What One Simple Meal Taught Me About the Vicious Cycle of Consumption
BY Jennifer Fulwiler
| Posted 3/27/13 at 3:48 AM
I didn't do much for Lent this year. As anyone who's followed the whining over at my personal blog knows, 2013 has already brought me a veritable cornucopia of opportunities for detachment from worldly pleasures and redemptive suffering, so I knew better than to push myself to try to take on much more. However, as proof that God blesses even the most minuscule efforts of his weakest children, some of my smallest sacrifices from this season have borne more fruit than the much larger ones I undertook in previous years. In fact, despite my inability to "do" much at all, I'm coming out of this Lent with a renewed perspective on my relationship with God -- and the things I tend to put before it.
Here's an example from last week:
Pregnancy has limited the amount of fasting I can do in terms of forgoing food this Lent, but I occasionally ate very simple meals as an alternative to a traditional fast. One afternoon I finished my lunch of fresh fruit with a leftover piece of meat, and when I went to clean up after myself, I stopped short. It was so easy! At my place at the table sat only a small plate, a glass of water, and a napkin. The plate and glass were so clean that I was able to put them back in the cupboard with only a quick rinse, and after I used the napkin to whisk away two small crumbs, the area was clean again.
When I compared it to the previous day's lunch, the difference was striking. The day before, I'd concocted a meal designed specifically to please my tastebuds to the maximum degree possible: My large plate was sticky with the sauce I'd used to smother the huge piece of meat; I'd melted butter and drizzled it over the heaps of roasted veggies, and cooked rice to soak up the excess; I'd added some favorite cheeses that come wrapped in red wax; I'd filled my milk glass so full that some spilled out onto the table; and I couldn't resist throwing in a fruit roll-up from the kids' snack stash. When I stood from my place after that meal, I'd left a mess. The table was splattered with sauce and milk; the sticky dinner plate needed a good run through the dishwasher, as did the bowl I'd used to melt the butter; the fruit roll-up wrapper sat crumpled next to the spilled milk; grains of rice were scattered across the table and the chair; and bits of red wax from the cheese had already been smashed into the linoleum on the floor. Cleaning it all up required two fresh paper towels and more than a few squirts of 409.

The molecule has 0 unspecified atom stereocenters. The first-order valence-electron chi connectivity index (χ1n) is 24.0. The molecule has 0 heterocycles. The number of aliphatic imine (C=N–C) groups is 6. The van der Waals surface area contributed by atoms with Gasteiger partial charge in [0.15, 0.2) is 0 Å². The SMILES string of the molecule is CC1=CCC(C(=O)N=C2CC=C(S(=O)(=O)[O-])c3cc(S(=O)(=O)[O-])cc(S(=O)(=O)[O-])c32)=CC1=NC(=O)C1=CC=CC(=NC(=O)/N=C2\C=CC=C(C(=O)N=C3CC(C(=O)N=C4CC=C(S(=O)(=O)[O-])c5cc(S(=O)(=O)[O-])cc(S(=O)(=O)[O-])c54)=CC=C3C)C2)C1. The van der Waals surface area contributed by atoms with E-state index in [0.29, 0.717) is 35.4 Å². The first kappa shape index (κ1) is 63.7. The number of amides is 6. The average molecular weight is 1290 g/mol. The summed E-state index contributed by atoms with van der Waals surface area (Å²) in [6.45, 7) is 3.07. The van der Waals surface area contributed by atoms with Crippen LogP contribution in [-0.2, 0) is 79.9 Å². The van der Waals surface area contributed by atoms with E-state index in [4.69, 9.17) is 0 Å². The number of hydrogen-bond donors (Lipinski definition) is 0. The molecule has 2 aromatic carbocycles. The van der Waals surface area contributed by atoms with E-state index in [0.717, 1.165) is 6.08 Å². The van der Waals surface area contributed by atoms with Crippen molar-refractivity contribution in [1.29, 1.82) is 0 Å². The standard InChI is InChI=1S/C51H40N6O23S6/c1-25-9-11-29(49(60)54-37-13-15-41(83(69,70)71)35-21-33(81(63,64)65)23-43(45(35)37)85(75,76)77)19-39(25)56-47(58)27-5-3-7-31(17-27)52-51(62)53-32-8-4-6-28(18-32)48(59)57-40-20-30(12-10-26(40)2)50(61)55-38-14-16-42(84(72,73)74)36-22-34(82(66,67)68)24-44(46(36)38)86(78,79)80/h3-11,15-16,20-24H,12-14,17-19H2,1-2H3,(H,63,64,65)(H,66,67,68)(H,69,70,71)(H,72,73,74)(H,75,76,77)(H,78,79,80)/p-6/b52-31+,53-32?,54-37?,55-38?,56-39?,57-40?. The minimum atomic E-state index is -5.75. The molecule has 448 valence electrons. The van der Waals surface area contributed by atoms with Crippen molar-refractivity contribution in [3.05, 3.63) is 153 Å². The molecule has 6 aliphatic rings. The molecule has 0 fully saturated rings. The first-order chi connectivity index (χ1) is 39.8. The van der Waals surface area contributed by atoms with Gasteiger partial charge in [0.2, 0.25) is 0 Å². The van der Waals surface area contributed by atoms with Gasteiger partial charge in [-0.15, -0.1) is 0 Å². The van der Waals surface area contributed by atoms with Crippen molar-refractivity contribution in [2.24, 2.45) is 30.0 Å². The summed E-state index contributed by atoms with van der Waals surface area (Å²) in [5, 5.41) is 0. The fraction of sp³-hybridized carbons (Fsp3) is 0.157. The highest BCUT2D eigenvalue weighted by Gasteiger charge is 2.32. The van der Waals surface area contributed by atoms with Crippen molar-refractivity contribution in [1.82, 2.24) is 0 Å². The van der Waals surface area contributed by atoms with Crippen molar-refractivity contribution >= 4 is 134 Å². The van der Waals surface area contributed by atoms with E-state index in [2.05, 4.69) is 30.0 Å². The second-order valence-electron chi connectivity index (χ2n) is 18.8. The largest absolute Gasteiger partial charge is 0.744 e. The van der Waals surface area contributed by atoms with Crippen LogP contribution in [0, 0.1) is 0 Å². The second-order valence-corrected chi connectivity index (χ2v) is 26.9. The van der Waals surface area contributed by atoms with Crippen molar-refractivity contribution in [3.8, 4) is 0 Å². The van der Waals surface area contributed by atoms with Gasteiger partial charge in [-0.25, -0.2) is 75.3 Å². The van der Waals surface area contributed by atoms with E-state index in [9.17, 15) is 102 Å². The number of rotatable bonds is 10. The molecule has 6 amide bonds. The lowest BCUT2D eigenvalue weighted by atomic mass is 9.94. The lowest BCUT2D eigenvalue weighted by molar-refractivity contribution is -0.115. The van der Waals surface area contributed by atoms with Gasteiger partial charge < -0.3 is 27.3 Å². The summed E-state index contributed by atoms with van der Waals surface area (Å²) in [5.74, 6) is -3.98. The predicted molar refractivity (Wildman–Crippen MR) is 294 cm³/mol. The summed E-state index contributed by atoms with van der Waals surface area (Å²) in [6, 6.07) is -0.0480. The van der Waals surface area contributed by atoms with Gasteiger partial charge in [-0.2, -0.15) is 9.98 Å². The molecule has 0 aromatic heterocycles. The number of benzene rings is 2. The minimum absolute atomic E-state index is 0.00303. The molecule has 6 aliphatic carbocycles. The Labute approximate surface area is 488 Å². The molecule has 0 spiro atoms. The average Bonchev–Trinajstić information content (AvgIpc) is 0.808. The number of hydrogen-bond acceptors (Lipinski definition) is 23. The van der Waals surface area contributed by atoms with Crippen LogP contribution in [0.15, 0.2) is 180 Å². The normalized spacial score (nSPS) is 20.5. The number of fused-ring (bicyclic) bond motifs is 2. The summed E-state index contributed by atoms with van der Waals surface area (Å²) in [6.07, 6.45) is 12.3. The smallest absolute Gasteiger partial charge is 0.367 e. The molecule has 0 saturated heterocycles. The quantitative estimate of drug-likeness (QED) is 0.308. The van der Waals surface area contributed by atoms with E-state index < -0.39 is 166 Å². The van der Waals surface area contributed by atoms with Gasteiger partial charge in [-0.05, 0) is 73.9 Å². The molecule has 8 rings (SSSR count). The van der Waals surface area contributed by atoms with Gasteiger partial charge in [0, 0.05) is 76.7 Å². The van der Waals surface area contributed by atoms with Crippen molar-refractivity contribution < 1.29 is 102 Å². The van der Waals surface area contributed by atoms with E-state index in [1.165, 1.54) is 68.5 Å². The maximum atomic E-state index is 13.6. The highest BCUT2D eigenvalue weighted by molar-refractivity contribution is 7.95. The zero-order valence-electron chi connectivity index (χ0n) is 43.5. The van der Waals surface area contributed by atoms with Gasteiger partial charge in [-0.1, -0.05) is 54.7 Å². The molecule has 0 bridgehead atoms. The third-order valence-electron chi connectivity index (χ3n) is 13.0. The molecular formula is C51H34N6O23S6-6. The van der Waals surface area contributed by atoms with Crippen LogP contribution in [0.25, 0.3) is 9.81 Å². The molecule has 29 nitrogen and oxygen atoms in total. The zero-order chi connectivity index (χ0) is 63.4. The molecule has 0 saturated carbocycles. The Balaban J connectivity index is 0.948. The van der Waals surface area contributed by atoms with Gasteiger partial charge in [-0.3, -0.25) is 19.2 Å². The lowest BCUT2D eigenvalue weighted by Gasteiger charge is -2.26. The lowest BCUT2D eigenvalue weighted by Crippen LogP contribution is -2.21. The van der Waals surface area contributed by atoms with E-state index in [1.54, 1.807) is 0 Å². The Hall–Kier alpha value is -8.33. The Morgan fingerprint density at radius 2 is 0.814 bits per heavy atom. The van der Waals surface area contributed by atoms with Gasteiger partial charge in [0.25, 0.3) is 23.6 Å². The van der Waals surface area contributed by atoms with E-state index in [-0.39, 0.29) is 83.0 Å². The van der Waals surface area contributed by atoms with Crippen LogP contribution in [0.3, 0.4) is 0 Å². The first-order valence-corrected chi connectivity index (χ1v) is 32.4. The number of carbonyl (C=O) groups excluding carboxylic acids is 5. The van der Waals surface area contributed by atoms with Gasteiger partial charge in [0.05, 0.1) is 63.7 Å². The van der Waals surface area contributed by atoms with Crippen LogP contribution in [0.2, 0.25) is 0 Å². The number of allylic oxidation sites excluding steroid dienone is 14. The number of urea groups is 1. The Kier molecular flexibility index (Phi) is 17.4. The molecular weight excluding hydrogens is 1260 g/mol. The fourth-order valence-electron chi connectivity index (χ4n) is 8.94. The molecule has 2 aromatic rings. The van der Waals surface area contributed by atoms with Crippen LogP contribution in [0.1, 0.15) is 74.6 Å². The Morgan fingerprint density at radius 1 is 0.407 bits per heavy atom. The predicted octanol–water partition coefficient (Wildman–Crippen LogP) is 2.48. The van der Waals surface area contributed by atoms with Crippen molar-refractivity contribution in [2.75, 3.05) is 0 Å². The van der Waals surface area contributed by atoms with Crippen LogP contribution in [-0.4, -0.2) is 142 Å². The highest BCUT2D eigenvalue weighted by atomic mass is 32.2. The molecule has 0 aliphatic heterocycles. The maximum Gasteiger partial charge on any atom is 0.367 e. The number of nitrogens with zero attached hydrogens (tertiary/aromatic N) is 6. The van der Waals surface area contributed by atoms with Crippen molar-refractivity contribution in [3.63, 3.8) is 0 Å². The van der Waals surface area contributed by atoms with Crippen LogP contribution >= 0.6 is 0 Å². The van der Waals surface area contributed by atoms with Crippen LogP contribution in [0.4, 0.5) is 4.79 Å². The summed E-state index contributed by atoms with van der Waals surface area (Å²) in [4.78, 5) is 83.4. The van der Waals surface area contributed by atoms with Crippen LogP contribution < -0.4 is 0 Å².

Blindly following my urge for tasty food led not only to eating more than I needed to, but it meant that I consumed more in other ways as well: My decadent meal created more trash and mess than the simple one. It took significantly more time to eat, as well as the extra time and products used to clean it up. On top of that, it used a whole lot more energy to digest the Sumo-wrestler portions I'd consumed, which wiped me out for the rest of the afternoon.
It was one of those moments where fragments of observations that had been floating around in the back of my mind finally came to the forefront, and coalesced into one crystal clear idea: Consumption always leads to more consumption. As I walked around pondering this realization, the contrasting images of the two meals vivid in my memory, I began to see that this principle is true in every area of life.
I opened up my closet, stuffed with at least twice as many clothes as I need, and noticed how much space it all takes up (which makes me wonder how much of my mortgage is going to clutter storage). All the excess stuff sucks up my time too, in the form of seconds wasted each morning playing "needle in the haystack" to find the one thing I would actually wear, not to mention the full day it's going to take if I ever want to get this junk organized. And I'm sure I've wasted plenty of money buying new items I could do without, because I forgot about sweaters and shirts and pants that are floating around the periphery of my sartorial landfill.
When I went downstairs and saw the sea of toys that would take the better part of an hour to clean up, I thought of a friend who is careful to make sure that her children have a small number of toys that they really love, and it occurred to me that her family's clean-up time must be a fraction of ours. I glanced around at all my little impulse purchases on counters and shelves throughout the house, considering that each of them takes up space and has to be ordered and cleaned. I remembered when my husband and I briefly owned an expensive car when we were first married, and recalled how it not only drained our finances, but also our time and our mental energy as we had to put so much effort into keeping it in tip-top condition.
To paraphrase a comment tech millionaire Graham Hill recently made after drastically downsizing his lavish lifestyle, I came to see that if you're not careful, the things you consume can end up consuming you.
This is not to say, of course, that I now think that all consumption is bad or that we're all supposed to live like Carthusian monks; there's certainly a place in the Catholic life for feasting and enjoying material comforts. My big Lenten realization wasn't that consuming is always bad, but, rather, that we should consume intentionally. It's one thing to devour and clean up after the huge, messy meal as an intentional gesture of taking delight in the gift of good food; it's another if it's an unthinking act done out of blind obedience to base urges. And just as it's true that consumption always leads to more consumption, the opposite is true too: When we make the tough choices to cut things out of our lives that we don't really want or need, we free up all sorts of related resources (time, space, money, energy) to devote to the things that really matter.
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